Considering the reviewed aspects, which highlighted many controversies, are any conclusions possible?

One thing is certain. Arguably, although inhaled NO is a selective pulmonary vasodilator and, in no doubt, will save lives, its use has not become unanimity in a period of more than 10 years. This is certainly due to its potential toxicity and response variability (observed even in neonatology), facts that do not support the realization of large trials, which could explain many of the mentioned controversies.

In the early 90s, one of the authors (PRBE) visited cardinal U.S. clinics (Mayo Clinic, Cleveland Clinic, Johns Hopkins and Harvard) which began clinical trials with inhaled NO. A summary of these clinical observations and interviews stressed the following:

  • The effectiveness of treatment in individual cases;

  • The variability of response to treatment regardless of age, heart and / or respiratory disease;

  • Improved therapeutic response, although transient, were observed in the most significant hypertensions and chronic lung;

  • The belief that inhaled NO would be a potential therapeutic tool that could benefit transient hypertensions in neonatology and cardiopulmonary transplants;

  • All physicians showed concern about NO potential toxicity, not only to patients, but also to the professional health team.

  • It seems that, after decades, these observations are still present and relevant. Only one standard agreement about the use of lower doses (10-20 ppm) then originally used.

A meta-analysis of the references cited in Medline until 2002, illustrates the evolution and current role of inhaled NO in cardiac surgery. When comparing the total number of published studies/articles with the number of studies in humans, it is observed that the majority (71.36%) is related to humans. When inhaled NO is associated with pulmonary hypertension, it is observed a total number of references relative to 43.32% of the total, with prevalence of about 57.04% of human studies. When inhaled NO is associated as part of the therapeutic arsenal of ARDS, the total number of studies corresponds to 9.9% of the total, with prevalence of about 78% of studies in humans. When inhaled NO is associated as part of therapeutic heart failure, the total number of studies corresponds to 5.1% of the total, with prevalence of about 86.25% of studies in humans. [50]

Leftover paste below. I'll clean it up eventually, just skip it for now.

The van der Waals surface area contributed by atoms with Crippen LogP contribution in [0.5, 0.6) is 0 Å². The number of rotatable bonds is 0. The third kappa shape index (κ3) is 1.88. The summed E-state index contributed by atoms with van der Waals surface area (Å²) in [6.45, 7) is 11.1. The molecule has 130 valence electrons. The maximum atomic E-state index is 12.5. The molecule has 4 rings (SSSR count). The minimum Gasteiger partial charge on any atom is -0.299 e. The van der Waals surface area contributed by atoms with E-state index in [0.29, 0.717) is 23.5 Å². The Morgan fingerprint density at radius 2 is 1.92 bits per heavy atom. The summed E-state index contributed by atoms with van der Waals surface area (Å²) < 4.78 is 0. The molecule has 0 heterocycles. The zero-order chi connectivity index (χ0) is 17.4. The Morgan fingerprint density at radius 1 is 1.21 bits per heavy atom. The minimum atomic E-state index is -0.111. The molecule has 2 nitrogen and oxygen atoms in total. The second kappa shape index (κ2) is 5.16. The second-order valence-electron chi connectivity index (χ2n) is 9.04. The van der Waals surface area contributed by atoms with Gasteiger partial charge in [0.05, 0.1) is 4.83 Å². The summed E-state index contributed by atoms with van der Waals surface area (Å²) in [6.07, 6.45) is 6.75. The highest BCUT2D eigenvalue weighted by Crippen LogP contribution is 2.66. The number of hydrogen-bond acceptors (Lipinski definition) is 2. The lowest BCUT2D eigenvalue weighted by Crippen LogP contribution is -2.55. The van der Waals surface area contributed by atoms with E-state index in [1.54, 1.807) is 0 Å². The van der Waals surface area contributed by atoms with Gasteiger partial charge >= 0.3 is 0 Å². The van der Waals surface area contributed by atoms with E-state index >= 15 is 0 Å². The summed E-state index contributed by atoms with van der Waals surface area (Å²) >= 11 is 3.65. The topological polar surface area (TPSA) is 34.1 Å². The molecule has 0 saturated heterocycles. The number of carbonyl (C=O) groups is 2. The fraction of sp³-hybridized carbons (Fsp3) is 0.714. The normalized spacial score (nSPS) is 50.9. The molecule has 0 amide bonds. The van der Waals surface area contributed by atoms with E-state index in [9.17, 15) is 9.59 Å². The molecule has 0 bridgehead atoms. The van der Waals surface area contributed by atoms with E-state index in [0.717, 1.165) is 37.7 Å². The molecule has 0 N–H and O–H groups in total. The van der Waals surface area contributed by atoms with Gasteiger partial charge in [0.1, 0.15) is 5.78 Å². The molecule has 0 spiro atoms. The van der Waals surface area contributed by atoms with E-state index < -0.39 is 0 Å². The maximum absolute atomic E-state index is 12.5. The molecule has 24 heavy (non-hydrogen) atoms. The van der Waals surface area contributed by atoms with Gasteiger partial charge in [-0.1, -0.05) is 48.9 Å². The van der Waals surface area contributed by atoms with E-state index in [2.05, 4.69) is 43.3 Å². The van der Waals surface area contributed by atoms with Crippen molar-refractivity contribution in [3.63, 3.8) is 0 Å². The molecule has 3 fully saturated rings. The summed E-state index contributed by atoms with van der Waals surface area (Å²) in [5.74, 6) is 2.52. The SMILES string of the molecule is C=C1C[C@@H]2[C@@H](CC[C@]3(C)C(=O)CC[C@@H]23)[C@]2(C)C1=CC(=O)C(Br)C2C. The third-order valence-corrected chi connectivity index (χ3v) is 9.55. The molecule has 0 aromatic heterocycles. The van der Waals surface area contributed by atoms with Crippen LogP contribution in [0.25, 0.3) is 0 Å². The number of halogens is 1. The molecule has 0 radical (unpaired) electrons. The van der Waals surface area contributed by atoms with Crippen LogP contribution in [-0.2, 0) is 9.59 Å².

Observing the Web of Science the data, pulmonary hypertension is still the primary target for the inhaled NO therapeutic use (44.5%). There is a decreased interest in the investigations on the applicability in ARDS, and the human studies are strongly prevalent (Figure 3).

Figure 3.

Graphical representation of the number of Thomson Reuters (formerly ISI) Web of Knowledge references.

When searching for studies, again until 2002, related specifically to therapeutic use of NO in cardiac surgery, the number of publications is about 2.5% of the total. When considering the therapeutic use of inhaled NO not only concerning cardiac surgery in general, but also including valve heart disease, congenital heart disease, heart transplant and lung transplant, the total number of communications is around 320. Of these publications, 14.7% corresponds to cardiac surgery in general, 27.6% to the heart valve, 12.5% to heart transplantation, 37% to congenital heart defects and 29.5% to lung transplants. [50]

Nowadays, the updated number of publications specifically to therapeutic use of NO in cardiac surgery is of about 3.5% of the total. Considering valve heart disease, congenital heart disease and heart transplant surgeries, the total number of communications is around 290. Of these publications, heart valve diseases corresponds to 4.8%, heart transplantation to 20.0% and congenital heart defects to 31, 4% (Figure 4).